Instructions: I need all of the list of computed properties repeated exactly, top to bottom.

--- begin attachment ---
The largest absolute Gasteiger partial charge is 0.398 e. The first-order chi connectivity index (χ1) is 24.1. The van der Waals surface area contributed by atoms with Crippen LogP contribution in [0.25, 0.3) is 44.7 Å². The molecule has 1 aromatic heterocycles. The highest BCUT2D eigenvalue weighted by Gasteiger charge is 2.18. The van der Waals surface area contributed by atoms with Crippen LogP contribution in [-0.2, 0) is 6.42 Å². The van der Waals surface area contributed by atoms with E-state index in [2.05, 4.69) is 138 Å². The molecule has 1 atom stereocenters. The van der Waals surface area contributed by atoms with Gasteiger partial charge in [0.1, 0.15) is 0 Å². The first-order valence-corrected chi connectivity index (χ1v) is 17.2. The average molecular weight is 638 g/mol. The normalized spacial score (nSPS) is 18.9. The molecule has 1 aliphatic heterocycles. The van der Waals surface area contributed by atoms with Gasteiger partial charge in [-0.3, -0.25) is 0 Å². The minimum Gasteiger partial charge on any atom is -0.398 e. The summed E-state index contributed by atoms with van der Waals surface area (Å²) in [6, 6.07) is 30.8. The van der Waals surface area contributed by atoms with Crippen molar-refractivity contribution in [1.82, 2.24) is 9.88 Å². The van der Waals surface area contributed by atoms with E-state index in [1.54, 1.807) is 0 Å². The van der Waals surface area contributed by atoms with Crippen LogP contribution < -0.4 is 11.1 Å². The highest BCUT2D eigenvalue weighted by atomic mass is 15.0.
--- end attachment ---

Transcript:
The largest absolute Gasteiger partial charge is 0.398 e. The first-order chi connectivity index (χ1) is 24.1. The van der Waals surface area contributed by atoms with Crippen LogP contribution in [0.25, 0.3) is 44.7 Å². The molecule has 1 aromatic heterocycles. The highest BCUT2D eigenvalue weighted by Gasteiger charge is 2.18. The van der Waals surface area contributed by atoms with Crippen LogP contribution in [-0.2, 0) is 6.42 Å². The van der Waals surface area contributed by atoms with E-state index in [2.05, 4.69) is 138 Å². The molecule has 1 atom stereocenters. The van der Waals surface area contributed by atoms with Gasteiger partial charge in [0.1, 0.15) is 0 Å². The first-order valence-corrected chi connectivity index (χ1v) is 17.2. The average molecular weight is 638 g/mol. The normalized spacial score (nSPS) is 18.9. The molecule has 1 aliphatic heterocycles. The van der Waals surface area contributed by atoms with Gasteiger partial charge in [-0.3, -0.25) is 0 Å². The minimum Gasteiger partial charge on any atom is -0.398 e. The summed E-state index contributed by atoms with van der Waals surface area (Å²) in [6, 6.07) is 30.8. The van der Waals surface area contributed by atoms with Crippen molar-refractivity contribution in [1.82, 2.24) is 9.88 Å². The van der Waals surface area contributed by atoms with E-state index in [1.54, 1.807) is 0 Å². The van der Waals surface area contributed by atoms with Crippen LogP contribution < -0.4 is 11.1 Å². The highest BCUT2D eigenvalue weighted by atomic mass is 15.0.